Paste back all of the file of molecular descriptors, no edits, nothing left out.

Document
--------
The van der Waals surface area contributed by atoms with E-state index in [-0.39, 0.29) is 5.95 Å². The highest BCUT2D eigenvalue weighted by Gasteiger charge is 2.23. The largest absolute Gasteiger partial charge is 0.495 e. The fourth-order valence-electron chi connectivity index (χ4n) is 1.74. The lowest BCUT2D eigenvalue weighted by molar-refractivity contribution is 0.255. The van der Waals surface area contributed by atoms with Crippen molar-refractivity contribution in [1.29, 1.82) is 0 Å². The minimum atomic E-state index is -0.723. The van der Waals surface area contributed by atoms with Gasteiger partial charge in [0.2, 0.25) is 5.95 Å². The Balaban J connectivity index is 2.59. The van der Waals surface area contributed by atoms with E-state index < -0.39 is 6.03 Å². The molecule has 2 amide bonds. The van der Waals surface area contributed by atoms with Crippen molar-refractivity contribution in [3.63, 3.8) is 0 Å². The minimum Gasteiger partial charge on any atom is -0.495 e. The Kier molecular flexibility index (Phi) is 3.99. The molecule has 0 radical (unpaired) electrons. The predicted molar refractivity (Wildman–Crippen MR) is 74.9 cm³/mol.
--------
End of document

The van der Waals surface area contributed by atoms with E-state index in [-0.39, 0.29) is 5.95 Å². The highest BCUT2D eigenvalue weighted by Gasteiger charge is 2.23. The largest absolute Gasteiger partial charge is 0.495 e. The fourth-order valence-electron chi connectivity index (χ4n) is 1.74. The lowest BCUT2D eigenvalue weighted by molar-refractivity contribution is 0.255. The van der Waals surface area contributed by atoms with Crippen molar-refractivity contribution in [1.29, 1.82) is 0 Å². The minimum atomic E-state index is -0.723. The van der Waals surface area contributed by atoms with Gasteiger partial charge in [0.2, 0.25) is 5.95 Å². The Balaban J connectivity index is 2.59. The van der Waals surface area contributed by atoms with E-state index < -0.39 is 6.03 Å². The molecule has 2 amide bonds. The van der Waals surface area contributed by atoms with Crippen molar-refractivity contribution in [3.63, 3.8) is 0 Å². The minimum Gasteiger partial charge on any atom is -0.495 e. The Kier molecular flexibility index (Phi) is 3.99. The molecule has 0 radical (unpaired) electrons. The predicted molar refractivity (Wildman–Crippen MR) is 74.9 cm³/mol.